When four corners are really five

Woodburn book cover

Portland’s Woodlawn neighborhood has transformed from a small autonomous city at the end of the streetcar line to a large, firmly middle-class district of mostly midsized post–World War II homes and a few notable Victorian gingerbread-trimmed houses— former farmhouses that once sat on muddy streets. — Anjala Ehelebe

By Andrea Cano

It’s been about 15 years ago since I stumbled upon this neighborhood with my friend, Susan, who was guiding me with her real estate acumen to my first home ever.  I ended up buying a four-bedroom, two-bath on Winona Street, catty corner from Woodlawn Park.

[OK, I had to stop here and look up the origins of catty or kitty corner.  According to the on-line Grammarist – Middle English catre-corner, literally meaning four-cornered … meaning positioned diagonally across a four-way intersection. Sounds French to me. I’ll come back to this later in this story.]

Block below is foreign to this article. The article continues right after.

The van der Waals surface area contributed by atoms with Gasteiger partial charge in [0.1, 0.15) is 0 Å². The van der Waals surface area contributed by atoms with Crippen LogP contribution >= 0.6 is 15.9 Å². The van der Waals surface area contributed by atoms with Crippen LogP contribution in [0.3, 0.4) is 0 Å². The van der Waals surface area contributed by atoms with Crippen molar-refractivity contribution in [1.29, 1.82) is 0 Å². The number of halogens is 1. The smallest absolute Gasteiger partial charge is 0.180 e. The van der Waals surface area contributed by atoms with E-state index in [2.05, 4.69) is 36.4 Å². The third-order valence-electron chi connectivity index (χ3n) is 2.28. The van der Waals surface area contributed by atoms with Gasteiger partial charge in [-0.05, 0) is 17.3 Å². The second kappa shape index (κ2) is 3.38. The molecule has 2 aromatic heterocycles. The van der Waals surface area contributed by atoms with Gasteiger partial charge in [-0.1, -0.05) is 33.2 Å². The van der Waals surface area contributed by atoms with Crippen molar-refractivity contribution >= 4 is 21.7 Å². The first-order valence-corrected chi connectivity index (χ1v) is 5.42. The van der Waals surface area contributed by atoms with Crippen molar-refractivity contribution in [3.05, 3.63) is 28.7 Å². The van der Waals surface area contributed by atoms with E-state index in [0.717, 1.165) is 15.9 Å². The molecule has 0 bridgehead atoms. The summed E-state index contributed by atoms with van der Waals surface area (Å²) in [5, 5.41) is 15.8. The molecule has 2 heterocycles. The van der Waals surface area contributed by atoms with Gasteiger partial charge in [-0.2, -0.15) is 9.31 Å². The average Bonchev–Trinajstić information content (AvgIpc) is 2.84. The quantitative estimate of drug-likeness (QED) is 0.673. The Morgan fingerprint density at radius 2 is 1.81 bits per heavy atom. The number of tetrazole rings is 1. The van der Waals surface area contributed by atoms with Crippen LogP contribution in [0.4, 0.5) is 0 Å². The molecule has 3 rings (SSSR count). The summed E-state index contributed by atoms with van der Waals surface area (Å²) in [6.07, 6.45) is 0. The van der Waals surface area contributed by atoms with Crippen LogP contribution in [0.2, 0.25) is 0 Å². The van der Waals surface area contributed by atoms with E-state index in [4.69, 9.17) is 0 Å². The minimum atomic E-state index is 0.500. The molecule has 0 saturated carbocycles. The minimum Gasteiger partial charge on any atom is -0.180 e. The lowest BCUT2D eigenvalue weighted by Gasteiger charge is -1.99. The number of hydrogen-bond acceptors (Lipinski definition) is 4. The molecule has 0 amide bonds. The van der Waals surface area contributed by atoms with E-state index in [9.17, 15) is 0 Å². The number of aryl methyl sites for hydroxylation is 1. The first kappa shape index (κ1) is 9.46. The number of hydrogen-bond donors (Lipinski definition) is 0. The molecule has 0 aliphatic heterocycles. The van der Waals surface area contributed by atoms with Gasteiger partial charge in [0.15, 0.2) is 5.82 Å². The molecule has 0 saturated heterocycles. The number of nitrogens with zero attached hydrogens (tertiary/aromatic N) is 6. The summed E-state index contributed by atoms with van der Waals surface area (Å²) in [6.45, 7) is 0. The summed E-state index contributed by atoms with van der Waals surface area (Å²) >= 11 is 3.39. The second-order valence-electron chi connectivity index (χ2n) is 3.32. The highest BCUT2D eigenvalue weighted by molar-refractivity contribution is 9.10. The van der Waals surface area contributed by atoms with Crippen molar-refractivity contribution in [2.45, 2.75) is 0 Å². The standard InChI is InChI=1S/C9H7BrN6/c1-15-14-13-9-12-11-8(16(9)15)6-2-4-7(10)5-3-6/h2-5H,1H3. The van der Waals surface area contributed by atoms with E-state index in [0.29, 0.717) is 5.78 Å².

My neighbor, Ms. Ruby, who survived the Vanport flood, lived in the big multilevel yellow house on the corner.  She greeted me my first week with a plate of freshly baked cookies. I would meet her just a few months before her husband passed away, leaving her the widowed matriarch of a large African-American family. Over the years, she would show me pictures of her now grown children and grandchildren, the trips to Hawaii, graduations, and marriages.  She would tell me about the neighborhood ‘comings and goings’, and would let me know when my tuxedo cat, Sebastian Banderas, had spent a long afternoon lingering on her porch.

[Oh, Sebastian, whom I was lucky to have as a kitty in 2001 and lost in 2009. We were so close that my landline message said:  Ha llamado a la casa de Andrea Cano y Sebastian Banderas… Mercy, folks not in the know would ask if he was related to Antonio. After a while, Sebastian even started to get junk mail in his name.]

I met other neighbors at the meetings of the Woodlawn Neighborhood Association (WNA), one of the city’s 90-plus such groupings coordinated by the Office of Neighborhood Involvement at City Hall.  Some were the longest-living residents, others were families with new babies, or single young adults still in college. But we were all guided with a similar mission for Woodlawn Neighborhood — a community where we lived peacefully and securely, our local businesses flourished, and a lovely park was maintained to enjoy year-round.